This source aims to help students place Naomi Shihab Nye's poetry in conversation with other poems and reading materials, and in doing so, the goal is to help students work on synthesizing sources. The paired passage assignments are designed to offer students and teachers flexibility in accomplishing these tasks. The source is a remix. The original lesson can be found here: https://edsitement.neh.gov/lesson-plans/gate-4-naomi-shihab-nye
The purpose of this project is two-fold: first, to encourage students to make the reading of poetry a creative act; and, second, to help students appreciate particular literary devices in their functions as semaphores or interpretive signals. Those devices that are about the imagery of a poem (metaphor, simile, personification, description) can be thought of as magnifying glasses: we see most clearly that upon which the poet focuses our gaze. Similarly, those poetic devices that are about the sound of the poem (alliteration, consonance, enjambment, onomatopoeia, and repetition) can be thought of as volume buttons or amplifiers: we hear most clearly what the poet makes us listen to most attentively.
The Bedouins of ancient Arabia and Persia made poetry a conversational art form. Several poetic forms developed from the participatory nature of tribal poetry. Today in most Arabic cultures, you may still experience public storytelling and spontaneous poetry challenges in the streets. The art of turning a rhyme into sly verbal sparring is considered a mark of intelligence and a badge of honor. Students will learn about the origins and structure of Arabic Poetry.
Learn about visual and performing artists. They often use their creativity to raise their voices and share lessons, stories, and important ideas with the world. In this episode of The Creative Corner, two artists from Richmond, Virginia help us explore how art sparks crucial conversations. Public artist Hamilton Glass shares how (and why) he gathered a group of artists to paint murals with a message all across the city after some challenging current events, and musician Victor Haskins talks about storytelling as human nature — and why sound and performance tell stories so well. Then you’re invited to share your own voice through a poster project!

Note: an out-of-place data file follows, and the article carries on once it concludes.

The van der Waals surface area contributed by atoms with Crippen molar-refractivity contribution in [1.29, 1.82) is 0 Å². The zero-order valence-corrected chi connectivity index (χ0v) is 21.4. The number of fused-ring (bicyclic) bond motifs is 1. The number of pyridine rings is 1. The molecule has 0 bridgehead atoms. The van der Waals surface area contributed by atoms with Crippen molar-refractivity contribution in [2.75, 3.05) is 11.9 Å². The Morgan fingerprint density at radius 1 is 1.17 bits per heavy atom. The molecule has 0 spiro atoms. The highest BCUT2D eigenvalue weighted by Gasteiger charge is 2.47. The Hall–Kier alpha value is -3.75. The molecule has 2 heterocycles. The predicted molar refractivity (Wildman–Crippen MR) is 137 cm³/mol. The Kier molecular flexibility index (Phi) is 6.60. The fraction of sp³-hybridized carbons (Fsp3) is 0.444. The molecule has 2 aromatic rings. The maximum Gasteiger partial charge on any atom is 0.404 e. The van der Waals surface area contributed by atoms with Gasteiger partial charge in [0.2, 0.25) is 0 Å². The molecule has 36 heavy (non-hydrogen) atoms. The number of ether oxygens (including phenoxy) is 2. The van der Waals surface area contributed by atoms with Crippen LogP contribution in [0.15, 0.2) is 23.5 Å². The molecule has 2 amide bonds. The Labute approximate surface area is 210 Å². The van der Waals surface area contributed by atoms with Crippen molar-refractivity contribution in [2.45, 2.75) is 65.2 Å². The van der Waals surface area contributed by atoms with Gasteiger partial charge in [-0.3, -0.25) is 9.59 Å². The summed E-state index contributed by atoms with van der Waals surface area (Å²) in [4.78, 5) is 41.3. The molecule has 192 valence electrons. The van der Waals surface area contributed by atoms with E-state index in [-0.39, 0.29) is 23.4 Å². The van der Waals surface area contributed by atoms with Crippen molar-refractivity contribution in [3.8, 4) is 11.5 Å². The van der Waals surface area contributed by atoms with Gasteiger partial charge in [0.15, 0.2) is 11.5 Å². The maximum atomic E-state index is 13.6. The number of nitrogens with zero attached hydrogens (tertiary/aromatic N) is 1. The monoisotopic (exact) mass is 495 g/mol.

Students will discuss the form, function, and decoration of an ancient Greek wine cup. They will learn about the importance of music in the daily life of ancient Greeks. They will discuss a page from a late-medieval choir book and compare and contrast the role of music in antiquity, the Renaissance, and today. They will create cups for a social gathering inspired by ancient Greek symposia, and create and perform a song, poem, or story.
This article lists seven art techniques and four poetry types that can be used to depict and describe the aurora.
- Earth Resources
- Material Type:
- Lesson Plan
- Ohio State University College of Education and Human Ecology
- Provider Set:
- Beyond Penguins and Polar Bears: An Online Magazine for K-5 Teachers
- Jessica Fries-Gaither
- Date Added:
In this lesson, students will consider the many kinds of communities that exist, and reflect on their own special ties to a community they are a part of. After watching the video for "Sunday Candy," and hearing the poetry of Chicago-based Kevin Coval, students will hold their own poetry slam featuring poems about community.
In this lesson, students will discuss how the ideals of the Harlem Renaissance and Locke's New Negro were exemplified by the poetry of Langston Hughes. Specifically, they will examine how Hughes incorporated the vernacular tradition of the Blues in his work, and identify the literary techniques Hughes employs to make his poetry so vivid.
Reading Robert Browning's poem "My Last Duchess," students will explore the use of dramatic monologue as a poetic form, where the speaker often reveals far more than intended.